Paris 2015: UN Climate Change Conference
In 2015, France will be hosting and presiding the 21st Session of the Conference of the Parties to the United Nations Framework Convention on Climate Change (COP21/CMP11), otherwise known as “Paris 2015”. COP21 will be a crucial conference, as it needs to achieve a new international agreement on the climate, applicable to all countries, with the aim of keeping global warming below 2°C. France will therefore be playing a leading international role to ensure points of view converge and to facilitate the search for consensus by the United Nations, as well as within the European Union, which has a major role in climate negotiations.
The December 2015 Conference will be one of the biggest international climate conferences ever. The stakes are high: we need to contain climate disruption that is threatening our societies and economies. The Paris 2015 Conference needs to result in the adoption of an international agreement, setting the framework for a transition towards resilient, low-carbon societies and economies.
France’s responsibility is two-fold in this respect:
1. Hosting, for two weeks and under the best conditions, the expected 20,000 delegates and observers under the auspices of the United Nations;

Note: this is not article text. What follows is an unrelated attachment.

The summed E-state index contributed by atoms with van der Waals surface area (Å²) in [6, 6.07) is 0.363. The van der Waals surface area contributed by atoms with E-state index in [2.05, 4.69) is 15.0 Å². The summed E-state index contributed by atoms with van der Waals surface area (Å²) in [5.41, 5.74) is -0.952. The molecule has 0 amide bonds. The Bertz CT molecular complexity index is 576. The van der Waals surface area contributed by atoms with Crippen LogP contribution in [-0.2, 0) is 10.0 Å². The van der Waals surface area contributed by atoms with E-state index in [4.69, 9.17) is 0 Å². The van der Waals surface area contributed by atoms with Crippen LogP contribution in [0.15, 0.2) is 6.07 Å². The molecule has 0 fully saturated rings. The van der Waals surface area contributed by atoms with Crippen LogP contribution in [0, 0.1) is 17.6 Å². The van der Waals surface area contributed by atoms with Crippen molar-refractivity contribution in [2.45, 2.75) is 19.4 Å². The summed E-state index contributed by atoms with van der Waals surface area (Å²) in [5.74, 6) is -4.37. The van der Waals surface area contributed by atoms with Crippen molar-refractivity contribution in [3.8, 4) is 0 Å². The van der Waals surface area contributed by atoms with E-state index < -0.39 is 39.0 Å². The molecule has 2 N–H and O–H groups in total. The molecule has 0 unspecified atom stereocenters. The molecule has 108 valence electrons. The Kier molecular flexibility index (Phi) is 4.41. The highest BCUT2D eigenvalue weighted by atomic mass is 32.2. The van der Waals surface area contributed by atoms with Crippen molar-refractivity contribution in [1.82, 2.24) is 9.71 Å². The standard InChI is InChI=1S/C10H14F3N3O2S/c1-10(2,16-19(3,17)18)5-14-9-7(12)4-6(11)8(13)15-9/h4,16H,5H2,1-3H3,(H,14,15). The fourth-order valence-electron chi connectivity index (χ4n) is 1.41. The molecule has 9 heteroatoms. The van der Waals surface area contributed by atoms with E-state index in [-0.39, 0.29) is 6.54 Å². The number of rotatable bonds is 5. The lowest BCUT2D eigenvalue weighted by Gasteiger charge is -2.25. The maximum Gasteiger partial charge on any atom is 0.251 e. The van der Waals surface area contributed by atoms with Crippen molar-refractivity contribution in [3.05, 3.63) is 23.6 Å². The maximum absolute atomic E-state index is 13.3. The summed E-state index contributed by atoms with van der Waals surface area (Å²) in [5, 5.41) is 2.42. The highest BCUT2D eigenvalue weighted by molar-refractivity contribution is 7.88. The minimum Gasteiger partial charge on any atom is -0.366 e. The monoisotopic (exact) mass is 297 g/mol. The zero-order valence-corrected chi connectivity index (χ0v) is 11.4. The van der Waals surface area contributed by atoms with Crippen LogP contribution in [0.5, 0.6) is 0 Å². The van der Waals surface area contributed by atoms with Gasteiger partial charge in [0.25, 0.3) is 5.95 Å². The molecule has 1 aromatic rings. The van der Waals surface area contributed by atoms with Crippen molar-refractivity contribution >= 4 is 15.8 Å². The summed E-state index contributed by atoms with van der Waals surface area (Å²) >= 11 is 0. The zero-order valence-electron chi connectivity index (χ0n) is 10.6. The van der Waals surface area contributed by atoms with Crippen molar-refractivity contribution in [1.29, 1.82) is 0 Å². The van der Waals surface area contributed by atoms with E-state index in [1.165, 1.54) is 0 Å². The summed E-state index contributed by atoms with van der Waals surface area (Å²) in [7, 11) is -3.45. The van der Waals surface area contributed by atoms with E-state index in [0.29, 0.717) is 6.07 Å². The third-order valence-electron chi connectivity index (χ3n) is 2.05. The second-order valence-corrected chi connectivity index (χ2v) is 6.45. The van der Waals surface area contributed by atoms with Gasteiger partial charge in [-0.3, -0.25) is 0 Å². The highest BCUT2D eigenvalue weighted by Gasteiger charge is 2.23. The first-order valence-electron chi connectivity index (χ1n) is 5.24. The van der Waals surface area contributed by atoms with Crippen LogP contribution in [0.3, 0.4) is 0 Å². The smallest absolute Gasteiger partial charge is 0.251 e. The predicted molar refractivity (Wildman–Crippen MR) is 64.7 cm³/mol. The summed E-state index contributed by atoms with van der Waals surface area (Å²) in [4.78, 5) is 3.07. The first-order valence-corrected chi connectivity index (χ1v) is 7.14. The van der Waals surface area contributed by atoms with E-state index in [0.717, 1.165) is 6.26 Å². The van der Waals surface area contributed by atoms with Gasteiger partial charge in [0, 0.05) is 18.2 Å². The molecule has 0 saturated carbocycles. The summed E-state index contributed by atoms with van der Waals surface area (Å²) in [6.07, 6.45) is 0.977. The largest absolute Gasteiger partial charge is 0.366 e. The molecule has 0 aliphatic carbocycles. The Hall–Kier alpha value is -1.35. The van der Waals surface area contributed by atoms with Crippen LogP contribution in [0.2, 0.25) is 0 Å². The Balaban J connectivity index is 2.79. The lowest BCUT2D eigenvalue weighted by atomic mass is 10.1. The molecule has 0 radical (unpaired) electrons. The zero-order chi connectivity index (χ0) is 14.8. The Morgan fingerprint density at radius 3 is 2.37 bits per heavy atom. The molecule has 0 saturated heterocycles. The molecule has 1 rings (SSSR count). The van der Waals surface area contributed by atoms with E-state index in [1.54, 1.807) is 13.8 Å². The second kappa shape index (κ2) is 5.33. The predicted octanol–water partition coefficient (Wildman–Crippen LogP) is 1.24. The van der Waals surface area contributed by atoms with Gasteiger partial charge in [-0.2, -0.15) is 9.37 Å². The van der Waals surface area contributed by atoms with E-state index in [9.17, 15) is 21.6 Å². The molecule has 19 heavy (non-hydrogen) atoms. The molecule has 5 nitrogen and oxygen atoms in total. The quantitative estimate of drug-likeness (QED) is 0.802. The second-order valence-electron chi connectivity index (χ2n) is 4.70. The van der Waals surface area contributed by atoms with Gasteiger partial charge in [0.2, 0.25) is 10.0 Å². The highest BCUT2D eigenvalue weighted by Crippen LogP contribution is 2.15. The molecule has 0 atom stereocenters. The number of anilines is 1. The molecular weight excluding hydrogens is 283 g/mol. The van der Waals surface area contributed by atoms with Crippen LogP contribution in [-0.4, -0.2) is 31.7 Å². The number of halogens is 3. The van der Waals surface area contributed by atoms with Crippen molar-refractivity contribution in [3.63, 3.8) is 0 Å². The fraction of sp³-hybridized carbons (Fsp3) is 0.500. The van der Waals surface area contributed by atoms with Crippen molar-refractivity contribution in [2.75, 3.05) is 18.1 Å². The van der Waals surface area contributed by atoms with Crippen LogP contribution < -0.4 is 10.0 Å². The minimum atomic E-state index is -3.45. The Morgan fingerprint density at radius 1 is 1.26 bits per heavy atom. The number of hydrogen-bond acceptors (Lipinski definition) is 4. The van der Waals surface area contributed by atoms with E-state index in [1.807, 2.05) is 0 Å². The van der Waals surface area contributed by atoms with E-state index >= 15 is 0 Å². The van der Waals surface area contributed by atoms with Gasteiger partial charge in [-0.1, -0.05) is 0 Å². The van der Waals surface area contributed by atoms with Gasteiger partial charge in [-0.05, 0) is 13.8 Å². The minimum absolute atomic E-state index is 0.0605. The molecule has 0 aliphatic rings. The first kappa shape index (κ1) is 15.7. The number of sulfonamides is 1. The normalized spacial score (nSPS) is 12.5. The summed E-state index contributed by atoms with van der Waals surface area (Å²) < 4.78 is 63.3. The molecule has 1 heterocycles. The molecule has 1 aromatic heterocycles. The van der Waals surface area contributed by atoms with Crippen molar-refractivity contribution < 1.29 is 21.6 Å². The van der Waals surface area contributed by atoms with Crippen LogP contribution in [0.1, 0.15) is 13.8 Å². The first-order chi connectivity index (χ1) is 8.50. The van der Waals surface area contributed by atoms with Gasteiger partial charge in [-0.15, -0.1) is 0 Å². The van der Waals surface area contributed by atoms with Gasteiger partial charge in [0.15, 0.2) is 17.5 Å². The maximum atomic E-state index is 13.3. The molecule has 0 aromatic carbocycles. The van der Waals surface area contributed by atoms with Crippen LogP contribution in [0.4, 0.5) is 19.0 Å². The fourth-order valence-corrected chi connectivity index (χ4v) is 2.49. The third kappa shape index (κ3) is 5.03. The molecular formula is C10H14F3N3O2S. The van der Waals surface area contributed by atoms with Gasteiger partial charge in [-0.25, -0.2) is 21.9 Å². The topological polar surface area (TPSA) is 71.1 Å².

2. Acting as a facilitator between all stakeholders in the negotiations, to help points of view converge and permit the adoption of an agreement by consensus.
This Conference needs to mark a decisive step forward in the negotiation of the future international agreement that will enter into force in 2020, adopting its major thrusts with the aim that all countries, including the greatest greenhouse gas emitters – both developed and developing countries – should be bound for the first time by a universal climate agreement.
France wants a universally applicable agreement, respectful of the principle of differentiation (all countries are not equally responsible for climate disruption) and sufficiently ambitious to undertake all the transformations needed to meet the +2°C goal, with common legal rules.
France also promotes an “Agenda of Solutions”, aimed at collating and spurring on the initiatives of bodies including businesses and local and regional government in order to promote a more positive vision of combating climate disruption ahead of the Conference. Paris 2015 needs to embody a paradigm shift: combating climate disruption does not mean a need for “burden-sharing” of emissions, but rather – and above all – an opportunity to create jobs and wealth and invent new modes of production and consumption.